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Publication numberUS5095463 A
Publication typeGrant
Application numberUS 07/586,217
Publication dateMar 10, 1992
Filing dateSep 21, 1990
Priority dateSep 22, 1989
Fee statusPaid
Also published asDE69023587D1, DE69023587T2, EP0418914A2, EP0418914A3, EP0418914B1
Publication number07586217, 586217, US 5095463 A, US 5095463A, US-A-5095463, US5095463 A, US5095463A
InventorsHaruki Toda, Mitsugi Ogura
Original AssigneeKabushiki Kaisha Toshiba
Export CitationBiBTeX, EndNote, RefMan
External Links: USPTO, USPTO Assignment, Espacenet
Semiconductor memory device
US 5095463 A
Abstract
A novel semiconductor memory device having address comparator, word line drive circuit sense circuit, and control circuit is disclosed. The comparator judges whether or not a row address read in the present access cycle is in correspondence with that in the last cycle. Where it is judged that the former is not in correspondence with the latter, the control circuit allows the sense circuit to select a word line by this row address to transfer data of a memory cell to the bit line to allow the sense means to sense. On the other hand, where it is judged by the comparator that the former is in correspondence with the latter, since data of the memory cell belonging to the same word line is already sensed in the last cycle, the control circuit allows the readout circuit to read out data from a bit line corresponding to the column address without causing the sense circuit to carry out a sense operation for a second time. Thus, only when the row address changes with respect to that in the last cycle, a sense operation is caused to be carried out. Thus, the readout operation can be performed at a high speed.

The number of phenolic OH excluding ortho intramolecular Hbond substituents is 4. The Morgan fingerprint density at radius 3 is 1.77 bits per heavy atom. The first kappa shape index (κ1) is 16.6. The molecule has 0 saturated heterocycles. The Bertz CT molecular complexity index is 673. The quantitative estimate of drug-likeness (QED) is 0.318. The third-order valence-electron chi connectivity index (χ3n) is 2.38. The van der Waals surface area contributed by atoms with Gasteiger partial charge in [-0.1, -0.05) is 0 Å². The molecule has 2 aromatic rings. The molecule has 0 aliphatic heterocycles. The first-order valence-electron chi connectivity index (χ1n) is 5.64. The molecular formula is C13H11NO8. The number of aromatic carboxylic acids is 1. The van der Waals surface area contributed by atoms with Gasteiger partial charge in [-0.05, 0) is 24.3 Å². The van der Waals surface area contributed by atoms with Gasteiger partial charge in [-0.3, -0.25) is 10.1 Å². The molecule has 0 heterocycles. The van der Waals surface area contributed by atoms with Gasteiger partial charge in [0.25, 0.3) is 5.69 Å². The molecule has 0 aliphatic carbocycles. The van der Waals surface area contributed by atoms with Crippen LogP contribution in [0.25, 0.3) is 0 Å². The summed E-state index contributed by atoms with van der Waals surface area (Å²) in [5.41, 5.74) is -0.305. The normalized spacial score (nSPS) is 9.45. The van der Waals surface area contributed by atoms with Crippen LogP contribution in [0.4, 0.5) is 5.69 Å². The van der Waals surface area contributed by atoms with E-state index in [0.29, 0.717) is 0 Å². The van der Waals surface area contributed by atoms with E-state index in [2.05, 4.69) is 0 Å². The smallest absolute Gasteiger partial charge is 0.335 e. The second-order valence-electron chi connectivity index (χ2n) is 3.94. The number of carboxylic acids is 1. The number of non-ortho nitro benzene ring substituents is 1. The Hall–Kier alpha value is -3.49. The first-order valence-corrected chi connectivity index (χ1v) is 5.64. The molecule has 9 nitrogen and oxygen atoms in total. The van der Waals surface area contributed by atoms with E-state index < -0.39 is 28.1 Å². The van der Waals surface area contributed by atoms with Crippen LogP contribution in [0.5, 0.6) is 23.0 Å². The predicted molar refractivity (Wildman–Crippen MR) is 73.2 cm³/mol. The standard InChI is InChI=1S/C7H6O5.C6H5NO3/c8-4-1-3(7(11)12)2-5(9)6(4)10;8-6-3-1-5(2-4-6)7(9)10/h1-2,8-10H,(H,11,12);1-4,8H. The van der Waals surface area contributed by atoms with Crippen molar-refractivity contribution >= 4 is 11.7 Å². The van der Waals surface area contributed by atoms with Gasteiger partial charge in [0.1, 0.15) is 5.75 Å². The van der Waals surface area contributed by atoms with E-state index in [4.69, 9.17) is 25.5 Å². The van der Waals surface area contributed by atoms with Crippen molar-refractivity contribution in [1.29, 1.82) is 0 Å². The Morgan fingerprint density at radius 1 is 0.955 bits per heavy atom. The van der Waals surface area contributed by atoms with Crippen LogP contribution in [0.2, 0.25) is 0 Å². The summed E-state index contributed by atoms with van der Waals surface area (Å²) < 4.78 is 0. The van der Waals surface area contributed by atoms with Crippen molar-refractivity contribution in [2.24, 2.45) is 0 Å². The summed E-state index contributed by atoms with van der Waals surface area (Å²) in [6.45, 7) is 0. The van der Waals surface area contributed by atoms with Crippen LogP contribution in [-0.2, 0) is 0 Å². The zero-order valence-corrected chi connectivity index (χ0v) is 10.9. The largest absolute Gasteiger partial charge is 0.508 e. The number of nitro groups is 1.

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Claims(3)
What is claimed is:
1. A semiconductor memory device comprising:
hold means for holding row addresses at least in the access cycle and the last access cycle of fetched addresses,
comparison means for judging whether or not said row address in the present access cycle and said row address in the last access cycle are in correspondence with each other,
a circuit for selecting a word line by a fetched row address to drive it,
means for precharging a bit line of a memory cell belonging to the selected word line,
means for sensing data transferred from said memory cell to said precharged bit line,
means for selecting a transfer gate by a column address of said fetched addresses to open said transfer gate, to thus read out data from a corresponding bit line, and
control means responsive to a judged result from said comparison means wherein when said row address fetched in the present access cycle is not in correspondence with said row address fetched in the last access cycle, said control means allows said sense means to carry out a sense operation on the basis of the present row address, and allows said readout means to read out data on the basis of the present column address, while when said row address fetched in the present access cycle is in correspondence with said row address fetched in the last access cycle, said control means allows said data readout means to read out data already sensed in said access cycle on the basis of the present column address without causing said sense means to carry out a sense operation.
2. A semiconductor memory device as set forth in claim 1, which further comprises means for outputting, to the external system, a wait signal for inhibiting start of the next access cycle until the present access cycle is completed when said comparison means has judged that a row address fetched in the present access cycle is not in correspondence with a row address in the last access cycle.
3. A semiconductor device as set forth in claim 1, which further comprises operational mode switching means responsive to an operational mode switching signal to give, to said control means, a notification to allow said sense means to perform a sense operation on the basis of a row address fetched in the present access cycle in the entire access cycles irrespective of a judged result from said comparison means, thereafter to allow said readout means to read out data on the basis of the present column address.
Description
BACKGROUND OF THE INVENTION

This invention relates to a semiconductor memory device, and more particularly, to a device permitting data readout operation at high speed.